Sri Lanka: Southern province situation report Jul 2005

Report
from Consortium of Humanitarian Agencies
Published on 31 Jul 2005
Galle
Establishment of transitional shelters was completed by the second week of July and the focus is now on construction of permanent houses in the district. A District Committee, established by TAFREN, held a meeting on livelihood which commenced in order to focus on upgrading and planning for sustainable development of livelihood for Tsunami affected people of the district.

The Government has announced a change previously suggested buffer zone boundaries. Any places/areas within the previous buffer zone, which are 3 metres above mean sea level, can now be used for any construction or permanent houses.

A protest was held by Government servants in front of GA Office at Kachcheri (DS Office) against politicians who are interfering in their official work.

The fisher folk in Balapitiya protested against the cutting down of Rs. 5000.00 (Tsunami relief) in front of AGA office. AGA said that the number of beneficiaries has reduced from 16,000 to 12,000.

THW is conducting tests on water quality in Tsunami affected areas of Galle. A critical issue with regard to drainage was reported in Thelwatte area (train wreckage site). A virus similar to cold is spreading in transitional sites. The MOH is still conducting examinations on it and treating the affected people.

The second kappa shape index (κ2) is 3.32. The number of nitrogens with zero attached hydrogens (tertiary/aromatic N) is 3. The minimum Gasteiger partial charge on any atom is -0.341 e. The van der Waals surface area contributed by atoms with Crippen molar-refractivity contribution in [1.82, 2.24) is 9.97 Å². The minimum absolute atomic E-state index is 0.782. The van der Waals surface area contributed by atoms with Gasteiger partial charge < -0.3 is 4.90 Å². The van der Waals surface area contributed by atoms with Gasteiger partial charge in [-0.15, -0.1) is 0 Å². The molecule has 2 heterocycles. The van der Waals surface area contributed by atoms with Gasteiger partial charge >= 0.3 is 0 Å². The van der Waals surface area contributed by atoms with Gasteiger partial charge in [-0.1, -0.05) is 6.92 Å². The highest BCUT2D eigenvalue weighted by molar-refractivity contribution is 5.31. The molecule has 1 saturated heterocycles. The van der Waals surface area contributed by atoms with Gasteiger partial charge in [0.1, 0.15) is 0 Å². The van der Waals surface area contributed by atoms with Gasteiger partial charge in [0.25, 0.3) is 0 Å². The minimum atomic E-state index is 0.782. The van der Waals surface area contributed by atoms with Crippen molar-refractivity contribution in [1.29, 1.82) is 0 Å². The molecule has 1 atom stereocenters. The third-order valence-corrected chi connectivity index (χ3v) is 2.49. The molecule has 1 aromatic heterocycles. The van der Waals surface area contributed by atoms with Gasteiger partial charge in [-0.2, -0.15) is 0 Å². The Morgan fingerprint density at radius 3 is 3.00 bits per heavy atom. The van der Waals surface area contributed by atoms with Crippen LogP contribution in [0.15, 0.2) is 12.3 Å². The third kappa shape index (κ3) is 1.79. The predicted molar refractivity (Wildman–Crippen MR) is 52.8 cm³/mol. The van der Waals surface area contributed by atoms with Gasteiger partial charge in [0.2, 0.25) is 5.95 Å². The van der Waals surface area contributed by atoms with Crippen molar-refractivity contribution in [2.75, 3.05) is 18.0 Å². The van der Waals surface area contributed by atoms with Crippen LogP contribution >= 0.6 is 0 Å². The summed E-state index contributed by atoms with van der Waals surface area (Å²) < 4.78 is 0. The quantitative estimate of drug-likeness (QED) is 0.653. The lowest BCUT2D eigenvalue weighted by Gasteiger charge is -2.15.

CHA District Office found that there are no records or statistics on differently abled people in Galle pre and post -- Tsunami.

Hambantota

At present there is no need for special health camps as IDPs are looked after by the regular health care system. There are psychosocial programs carried out by Red Cross, Sarvodaya, and government health officials (DPDHS).

There have been inadequate water and sanitation facilities in temporary shelters. There is only one gully sucker for the entire district. Maintenance of pipe lines is not satisfactory as repairs are not done on time and as a result there is a lot of wastage of water. Water cuts add to the problem and IDPs find it difficult to cope with the situation.

238 permanent houses have been completed and 1362 are currently being built. Some agencies find it difficult to complete construction due to incomplete beneficiary lists.

Several schools in Kirinda and Tangalle which were affected have not received sufficient aid. There are still some schools in Tangalle where classes are being conducted under temporary polythene sheet roofs.

There is duplication and overlapping in aid provided by organisations as there is a lack of coordination among them.

Business premises located in the 100m buffer zone have not received financial aid.

No definite decisions have been made to help tenants of houses and properties destroyed by the Tsunami within the 100m buffer zone.

Addition of sea water to land and wells has changed the quality of available water and soil. Lagoons were polluted.

Two National Parks, Yala and Bundala, were affected. As a result income from local and foreign visitors decreased and poaching increased significantly.